Figure 1. Weekly family diarrhea Incidence rates in intervention villages participating in water treatment and storage campaign and in control villages, field trial II, Santa Cruz, Bolivia, September 1996 - February 1997.


The water trearment and storage system described here
appears to be effective in improving water quality and preventing diarrheal diseases. Compliance with the use of the special water vessel was high in both studies. Although compliance with point-of-use water disinfection was high in Field Trial I, it was much lower in Field Trial II. Consequently, median levels of contamination of stored water were much higher in intervention households in Field Trial II than in Field Trial I. This finding can be explained in part by the relatively law priority the population in Field Trial II placed on clean water, by the low level of recognition of water's role as a vehicle of disease, and by the prevalent opinion that diarrhea is not necessarily a disease. To enhance acceptance of the intervention, we recommend that the social marketing campaign emphasize education on the association of contaminated water with disease, the importance of diarrhea prevention, and the proper use of the water treatment and storage system.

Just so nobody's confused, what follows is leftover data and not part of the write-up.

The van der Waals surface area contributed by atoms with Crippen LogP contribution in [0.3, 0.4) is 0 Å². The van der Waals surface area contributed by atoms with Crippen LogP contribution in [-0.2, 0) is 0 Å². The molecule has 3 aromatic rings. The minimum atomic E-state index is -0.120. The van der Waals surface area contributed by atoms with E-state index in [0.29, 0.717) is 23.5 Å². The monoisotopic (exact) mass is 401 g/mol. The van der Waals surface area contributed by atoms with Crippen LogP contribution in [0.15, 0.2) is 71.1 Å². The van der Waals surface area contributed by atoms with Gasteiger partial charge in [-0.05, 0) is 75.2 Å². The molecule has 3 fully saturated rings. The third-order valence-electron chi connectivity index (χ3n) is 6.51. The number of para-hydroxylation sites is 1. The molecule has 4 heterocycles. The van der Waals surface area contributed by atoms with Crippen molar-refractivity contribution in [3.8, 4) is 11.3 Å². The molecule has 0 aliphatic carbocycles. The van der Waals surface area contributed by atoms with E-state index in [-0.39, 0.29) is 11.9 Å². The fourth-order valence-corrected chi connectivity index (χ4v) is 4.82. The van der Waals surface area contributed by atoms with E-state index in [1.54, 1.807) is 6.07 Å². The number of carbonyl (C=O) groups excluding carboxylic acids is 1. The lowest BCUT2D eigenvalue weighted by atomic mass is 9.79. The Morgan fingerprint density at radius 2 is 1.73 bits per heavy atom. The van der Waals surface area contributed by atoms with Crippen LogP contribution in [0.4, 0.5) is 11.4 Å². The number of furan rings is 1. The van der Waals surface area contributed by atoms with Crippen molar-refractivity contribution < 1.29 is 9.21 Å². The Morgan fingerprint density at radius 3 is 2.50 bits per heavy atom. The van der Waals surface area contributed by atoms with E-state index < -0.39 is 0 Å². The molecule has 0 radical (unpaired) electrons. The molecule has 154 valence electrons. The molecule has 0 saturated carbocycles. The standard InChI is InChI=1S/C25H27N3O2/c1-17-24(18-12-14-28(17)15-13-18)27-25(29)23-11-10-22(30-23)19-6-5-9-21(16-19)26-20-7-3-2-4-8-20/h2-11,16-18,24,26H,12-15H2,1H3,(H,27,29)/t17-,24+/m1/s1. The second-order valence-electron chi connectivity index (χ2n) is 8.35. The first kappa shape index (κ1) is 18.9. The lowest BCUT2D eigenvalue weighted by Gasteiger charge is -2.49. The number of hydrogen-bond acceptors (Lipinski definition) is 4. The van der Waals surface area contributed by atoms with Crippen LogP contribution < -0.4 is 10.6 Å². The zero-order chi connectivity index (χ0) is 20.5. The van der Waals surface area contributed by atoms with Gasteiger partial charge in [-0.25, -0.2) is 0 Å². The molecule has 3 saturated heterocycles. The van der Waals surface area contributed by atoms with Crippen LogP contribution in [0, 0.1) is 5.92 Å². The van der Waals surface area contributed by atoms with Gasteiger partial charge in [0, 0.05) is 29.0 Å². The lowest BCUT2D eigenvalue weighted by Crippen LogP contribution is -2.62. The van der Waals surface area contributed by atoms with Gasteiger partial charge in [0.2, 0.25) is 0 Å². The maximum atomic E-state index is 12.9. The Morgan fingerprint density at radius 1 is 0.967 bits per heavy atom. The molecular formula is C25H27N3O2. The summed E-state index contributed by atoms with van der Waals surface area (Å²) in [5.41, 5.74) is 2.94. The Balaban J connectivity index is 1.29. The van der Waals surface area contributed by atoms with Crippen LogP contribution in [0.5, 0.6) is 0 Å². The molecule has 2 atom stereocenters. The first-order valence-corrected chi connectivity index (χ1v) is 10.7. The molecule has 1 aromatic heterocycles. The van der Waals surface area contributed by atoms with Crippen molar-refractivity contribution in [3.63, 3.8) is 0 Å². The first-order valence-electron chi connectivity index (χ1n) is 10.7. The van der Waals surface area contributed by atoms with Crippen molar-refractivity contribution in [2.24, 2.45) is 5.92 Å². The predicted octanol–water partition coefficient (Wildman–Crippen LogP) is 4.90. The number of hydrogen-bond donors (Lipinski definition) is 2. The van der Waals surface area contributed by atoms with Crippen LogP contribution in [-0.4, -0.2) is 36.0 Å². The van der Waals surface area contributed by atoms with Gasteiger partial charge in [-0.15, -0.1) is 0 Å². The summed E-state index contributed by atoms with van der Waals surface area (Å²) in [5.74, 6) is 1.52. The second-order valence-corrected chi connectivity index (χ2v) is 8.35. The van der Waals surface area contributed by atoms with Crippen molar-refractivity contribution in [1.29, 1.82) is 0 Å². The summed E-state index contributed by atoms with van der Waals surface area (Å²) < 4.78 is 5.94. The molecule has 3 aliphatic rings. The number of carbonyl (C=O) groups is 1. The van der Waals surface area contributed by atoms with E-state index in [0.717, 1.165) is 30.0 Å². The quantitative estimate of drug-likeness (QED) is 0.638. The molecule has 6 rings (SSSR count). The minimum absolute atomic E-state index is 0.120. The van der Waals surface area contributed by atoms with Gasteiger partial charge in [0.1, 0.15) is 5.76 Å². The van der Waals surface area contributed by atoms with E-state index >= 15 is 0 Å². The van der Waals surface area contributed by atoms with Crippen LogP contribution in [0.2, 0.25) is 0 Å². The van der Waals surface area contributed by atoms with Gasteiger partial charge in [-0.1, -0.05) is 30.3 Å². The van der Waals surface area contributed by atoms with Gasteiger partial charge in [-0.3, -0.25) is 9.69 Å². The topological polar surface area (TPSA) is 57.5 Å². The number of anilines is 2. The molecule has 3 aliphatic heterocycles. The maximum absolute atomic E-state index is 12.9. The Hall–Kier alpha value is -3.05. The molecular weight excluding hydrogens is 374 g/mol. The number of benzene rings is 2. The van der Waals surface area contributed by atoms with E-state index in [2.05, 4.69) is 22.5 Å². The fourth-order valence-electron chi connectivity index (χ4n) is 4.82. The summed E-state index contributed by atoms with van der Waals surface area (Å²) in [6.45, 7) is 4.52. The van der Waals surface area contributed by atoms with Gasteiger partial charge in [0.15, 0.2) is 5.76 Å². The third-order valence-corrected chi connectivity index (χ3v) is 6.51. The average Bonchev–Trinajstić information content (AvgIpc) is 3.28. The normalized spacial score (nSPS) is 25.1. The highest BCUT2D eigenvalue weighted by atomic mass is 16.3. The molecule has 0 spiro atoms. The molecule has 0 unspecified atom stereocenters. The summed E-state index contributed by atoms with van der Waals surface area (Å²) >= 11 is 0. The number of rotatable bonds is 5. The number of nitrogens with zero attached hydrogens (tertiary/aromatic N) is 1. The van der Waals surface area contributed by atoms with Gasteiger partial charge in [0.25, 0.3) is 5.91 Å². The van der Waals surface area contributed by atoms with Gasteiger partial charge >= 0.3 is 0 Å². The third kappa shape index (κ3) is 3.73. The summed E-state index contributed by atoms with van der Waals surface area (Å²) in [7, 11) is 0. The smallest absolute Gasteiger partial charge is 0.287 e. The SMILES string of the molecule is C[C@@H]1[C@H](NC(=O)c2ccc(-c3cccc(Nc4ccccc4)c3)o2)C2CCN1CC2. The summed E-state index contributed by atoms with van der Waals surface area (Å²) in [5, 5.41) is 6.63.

This community-based approach can be a prevention
straregy for warerborne diseases that is inexpensive, sustainable, and applicable in a broad variety of developing country settings. Partnerships between health agencies, nongovernmental groups, and private industry will enable broad implementation of this low-cost, effective intervention.



  1. Mintz E., et al. Safe water treatment and storage in the
    home: a practical new strategy to prevent waterborne
    disease. JAMA 1995;273:948-53.
  2. Quick, R., et al. Narrow-mouthed water storage vessels
    and in situchlorination in a Bolivian community: a simple method to improve drinking water qualiry. Am. J. Trap. Med. Hyg. 1996;54:511-16.
  3. Sobel J, et al., A simple system reduces fecal contamination of street vended beverages in Guatemala. In: Program and Abstracts, International Night, 46th Annual Epidemic Intelligence Service (EIS) Conference, Centers for Disease Control and Prevention, April 15, 1997; Atlanta, GA.

Suggested citation:

Quick R, et al. A new strategy for waterborne disease transmission. 23rd WEDC Conference. Durban, South Africa, 1997.



Centers for Disease Control and Prevention
National Center for Infectious Diseases
Division of Bacterial and Mycotic Diseases
Foodborne and Diarrheal Diseases Branch